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Snowstorm Leaves Md.’s Roads Gridlocked

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BALTIMORE (WJZ) — A snowstorm left Maryland crippled. Major highways were clogged with cars simply stuck not going anywhere. A tractor-trailer crashed at I-83 and the Beltway—forcing some commuters to abandon their cars on the highway.

Kelly McPherson was out in the elements where many drivers have been stuck.

To say that this is a mess is an understatement. You won’t believe how bad the roads have been in the Towson and Cockeysville area. There were cars disabled in the middle of the road. Even buses and police cars could not get through the slush on major roads.

If drivers were out anytime after 5 p.m. on Wednesday, there’s a good chance–no, a great chance– that you had some trouble.

“Yeah, I’ve been sliding a lot,” said Chuck Miller, driver. “I think maybe even a plow is having some problems.”

I-83 North was closed from President Street to Cold Spring Lane because of accidents. There have been spun-out cars across the area.

Some WJZ viewers waited more than 2.5 hours on exit ramps to get off of 695.

“It’s just bad all over,” said Joe Gray, driver. “I mean, one area is just as bad as the next.”

Other motorists were stranded for more than eight hours, with some posting their frustrations on WJZ.COM once they got home in the middle of the night.

“My sister – Brenda Lyerly – has been stuck on the highway since 6 p.m. , and it is now 2 a.m. Thursday morning. Running out of gas, PLEASE HELP!” wrote Mark Lyerly.

A motorist who identified herself as “Kari,” wrote in response to Mark’s comment: “Mark, I hope Brenda made it home. I was almost out of gas when we started moving at 2:30 a.m. on I-83N. I had been there since 6 p.m. Maybe she was one of my car neighbors, haha.”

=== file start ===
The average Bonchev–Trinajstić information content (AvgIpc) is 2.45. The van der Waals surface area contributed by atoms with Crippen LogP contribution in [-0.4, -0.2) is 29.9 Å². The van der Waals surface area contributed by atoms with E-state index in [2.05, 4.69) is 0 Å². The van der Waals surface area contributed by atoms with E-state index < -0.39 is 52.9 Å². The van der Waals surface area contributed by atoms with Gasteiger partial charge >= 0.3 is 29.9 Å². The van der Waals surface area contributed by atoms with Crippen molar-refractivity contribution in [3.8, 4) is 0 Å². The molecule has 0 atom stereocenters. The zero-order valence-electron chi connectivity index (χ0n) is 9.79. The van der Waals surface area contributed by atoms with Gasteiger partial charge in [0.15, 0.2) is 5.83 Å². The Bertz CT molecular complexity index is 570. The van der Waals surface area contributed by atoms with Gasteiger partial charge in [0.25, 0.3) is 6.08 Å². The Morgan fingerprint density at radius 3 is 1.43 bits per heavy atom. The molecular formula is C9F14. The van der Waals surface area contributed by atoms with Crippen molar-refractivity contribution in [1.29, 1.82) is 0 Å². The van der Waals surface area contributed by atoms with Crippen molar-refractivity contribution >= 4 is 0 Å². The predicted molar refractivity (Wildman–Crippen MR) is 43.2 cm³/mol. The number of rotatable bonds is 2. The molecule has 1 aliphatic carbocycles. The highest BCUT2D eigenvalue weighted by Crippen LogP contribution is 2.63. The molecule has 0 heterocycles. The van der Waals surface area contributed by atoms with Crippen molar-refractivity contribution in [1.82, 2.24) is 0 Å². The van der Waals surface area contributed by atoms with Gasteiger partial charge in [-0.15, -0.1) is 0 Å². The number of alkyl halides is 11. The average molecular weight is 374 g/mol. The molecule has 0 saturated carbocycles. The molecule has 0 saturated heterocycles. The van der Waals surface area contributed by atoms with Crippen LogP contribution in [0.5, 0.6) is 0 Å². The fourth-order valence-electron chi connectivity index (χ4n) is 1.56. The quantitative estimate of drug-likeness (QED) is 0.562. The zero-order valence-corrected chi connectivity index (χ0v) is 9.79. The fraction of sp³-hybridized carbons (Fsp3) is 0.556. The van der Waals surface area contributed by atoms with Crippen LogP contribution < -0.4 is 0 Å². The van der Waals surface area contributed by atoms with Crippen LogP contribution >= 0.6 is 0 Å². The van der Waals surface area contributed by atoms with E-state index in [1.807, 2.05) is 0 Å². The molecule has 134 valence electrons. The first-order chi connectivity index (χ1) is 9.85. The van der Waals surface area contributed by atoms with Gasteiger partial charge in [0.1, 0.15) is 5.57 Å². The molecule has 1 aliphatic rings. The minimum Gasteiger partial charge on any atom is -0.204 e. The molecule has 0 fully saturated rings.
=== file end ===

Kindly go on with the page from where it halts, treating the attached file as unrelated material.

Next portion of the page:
Plows were out, but couldn’t clear the streets because stuck cars were in the way.

Commuters have been told by city and state officials to stay off of the road Wednesday night.

“Right now Baltimore City has approximately 150 crews out working on the roadways throughout the night, making sure that things are in good shape for rush hour tomorrow morning,” said Kathy Chopper, City Department of Transportation.

By the time that the second round of snow started to fall, Maryland was already behind.

“Because of the way the precipitation has come with the heavy early rains, we have not been able to successfully pre-treat the surfaces as we might have in another event,” said Gov. Martin O’ Malley.

Kai Jackson reports along Falls Road with more on how people are dealing with the snow.

Casualties of the snow are everywhere.

A family says an unmarked police cruiser hit their car at 41st and Edgehill Avenue in Medfield. Fortunately, no one was hurt.

“This is horrible,” said Linnea Jone of Catonsville. “I can’t believe it. We were coming from the supermarket, and we got hit by the police.”

The storm hit BWI-Marshall airport hard. A large number of arriving and departing flights were canceled. Some of those cancellations were a result of the storm here. Others were a result of weather problems in other states.

Interstate-83 northbound in Baltimore was gridlocked. The storm hit so fast, plows couldn’t keep up.

One commuter said on “83 North, there was 10 cars that were backwards,” said Ashley Shanholtz of Pikesville.” So, it was miles and miles of just backed-up traffic.”

The storm hit Marylanders fast and claimed victims by the dozens. At the intersection of St. Paul and 33rd Street, there was a stuck U-Haul truck. Further down St. Paul was a stuck MTA bus—it was not going anywhere.

Some decided to venture out on foot– curious about the storm and many simply anxious to find a good meal.

But there’s a danger out here. Lightning flashed during our interview.

“I always sort of dream of that winter wonderland when you’re snuggled up inside and you’ve got the fire going,” said Julia Hobbs, Johns Hopkins sophomore.

This storm has steamrolled parts of Maryland. From Baltimore to BWI-Marshall airport, the snow has shut down roads and runways.

The other major issue we’re dealing with right now is power outages. More than 122,000 BGE customers do not have power.

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